Pics+Vid Orbital Sciences just can't seem to catch a break. Monday's launch of its Antares rocket was scrubbed by a rogue sailboat and on Tuesday the rocket exploded just seconds after launching from NASA's Wallops Flight Facility in Virginia.
Britain's spooks routinely rummage through reams of intelligence data from the NSA and other foreign spy agencies without first having to request a warrant, it has been claimed.
Facebook's shares dropped 10 percent on the news that it is planning to spend more on roughly the same number of users next year.
Social media is something you would think your "future minister" is active on. Not so in Sweden.
After nearly 10 years of development, the World Wide Web Consortium (W3C) has promoted the HTML5 specification to Recommendation status, its highest level of maturation, effectively making the markup language a formal web standard.
EMC is buying cloud storage gateway software biz Maginatics, as predicted, but also plans to buy startup Spanning, which makes cloud-to-cloud data protection technology.
A California hardware store has decided to bring everyone's dystopian nightmares to life by using robots to perform basic customer service.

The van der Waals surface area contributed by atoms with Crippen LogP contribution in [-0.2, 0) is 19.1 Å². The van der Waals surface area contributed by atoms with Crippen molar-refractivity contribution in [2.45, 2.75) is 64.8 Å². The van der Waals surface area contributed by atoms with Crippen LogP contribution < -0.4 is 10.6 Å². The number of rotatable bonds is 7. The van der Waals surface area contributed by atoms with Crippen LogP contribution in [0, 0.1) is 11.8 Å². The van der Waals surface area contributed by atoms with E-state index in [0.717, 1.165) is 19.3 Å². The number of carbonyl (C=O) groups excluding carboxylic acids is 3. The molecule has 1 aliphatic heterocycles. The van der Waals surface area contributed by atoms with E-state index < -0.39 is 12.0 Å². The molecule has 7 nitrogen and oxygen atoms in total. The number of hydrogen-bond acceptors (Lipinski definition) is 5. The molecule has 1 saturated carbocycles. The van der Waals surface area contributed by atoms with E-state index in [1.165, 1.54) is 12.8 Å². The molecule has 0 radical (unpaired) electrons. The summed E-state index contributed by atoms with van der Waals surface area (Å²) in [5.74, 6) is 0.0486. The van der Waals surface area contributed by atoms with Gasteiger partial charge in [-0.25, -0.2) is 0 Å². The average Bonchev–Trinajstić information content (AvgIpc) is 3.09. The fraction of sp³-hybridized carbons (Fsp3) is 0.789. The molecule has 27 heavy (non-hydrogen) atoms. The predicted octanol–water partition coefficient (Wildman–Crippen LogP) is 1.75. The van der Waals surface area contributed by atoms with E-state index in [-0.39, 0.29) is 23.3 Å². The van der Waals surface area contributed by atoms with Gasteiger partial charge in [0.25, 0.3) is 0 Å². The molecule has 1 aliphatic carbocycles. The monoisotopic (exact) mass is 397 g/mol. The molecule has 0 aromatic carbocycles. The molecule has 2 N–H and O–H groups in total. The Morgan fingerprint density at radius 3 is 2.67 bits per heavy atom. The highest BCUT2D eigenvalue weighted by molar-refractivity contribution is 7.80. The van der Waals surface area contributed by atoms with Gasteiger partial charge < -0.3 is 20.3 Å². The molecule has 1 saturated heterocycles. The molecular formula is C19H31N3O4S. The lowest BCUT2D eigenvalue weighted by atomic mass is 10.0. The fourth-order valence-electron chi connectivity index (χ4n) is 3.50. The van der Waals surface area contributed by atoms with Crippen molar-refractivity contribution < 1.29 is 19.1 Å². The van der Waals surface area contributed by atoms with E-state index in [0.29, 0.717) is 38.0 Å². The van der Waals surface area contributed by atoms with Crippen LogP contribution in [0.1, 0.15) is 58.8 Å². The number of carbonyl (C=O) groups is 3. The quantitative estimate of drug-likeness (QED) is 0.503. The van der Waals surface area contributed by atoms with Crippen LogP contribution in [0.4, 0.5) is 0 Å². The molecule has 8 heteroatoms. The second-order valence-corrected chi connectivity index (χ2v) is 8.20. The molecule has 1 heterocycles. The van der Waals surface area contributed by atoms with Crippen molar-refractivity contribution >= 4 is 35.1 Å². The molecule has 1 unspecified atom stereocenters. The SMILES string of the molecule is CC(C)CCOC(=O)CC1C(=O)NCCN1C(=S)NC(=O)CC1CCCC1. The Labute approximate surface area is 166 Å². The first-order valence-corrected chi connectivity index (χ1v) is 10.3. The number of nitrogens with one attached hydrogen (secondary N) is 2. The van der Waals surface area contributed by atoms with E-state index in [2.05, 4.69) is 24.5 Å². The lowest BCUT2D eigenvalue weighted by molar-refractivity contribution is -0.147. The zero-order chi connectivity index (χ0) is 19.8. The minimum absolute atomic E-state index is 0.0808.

Security firms are claiming credit for putting the skids under a Chinese cyber-espionage crew thought to have been operating for at least six years.
EMC has birthed another converged system called the Federation SDDC Edition. Star Trek rules in the cloud, okay. This is based on Vblocks with public cloud links.
The US Federal Trade Commission has begun legal action against AT&T over its unlimited data plans, claiming the telco didn't tell customers that their data services would in fact be throttled.
A US newspaper has reacted angrily after it emerged that the FBI impersonated its website in order to locate a target using snoopware.
Apple head honcho Tim Cook has explained why the iPod classic had to die: Apple couldn’t get the parts any more.
"It's too early to tell what areas of growth will be best for Nominet," says Russell Haworth, "but the company has got some smart people, a good board and an active membership base so if we can corral all three, everybody wins."
Just days after acquiring a German review site, Yelp announced on Tuesday that it has taken over Cityvox in France. It’s a clear sign that the company means business in Europe.
YouTube CEO Susan Wojcicki has confirmed that the Google vid service is open to introducing subscriptions.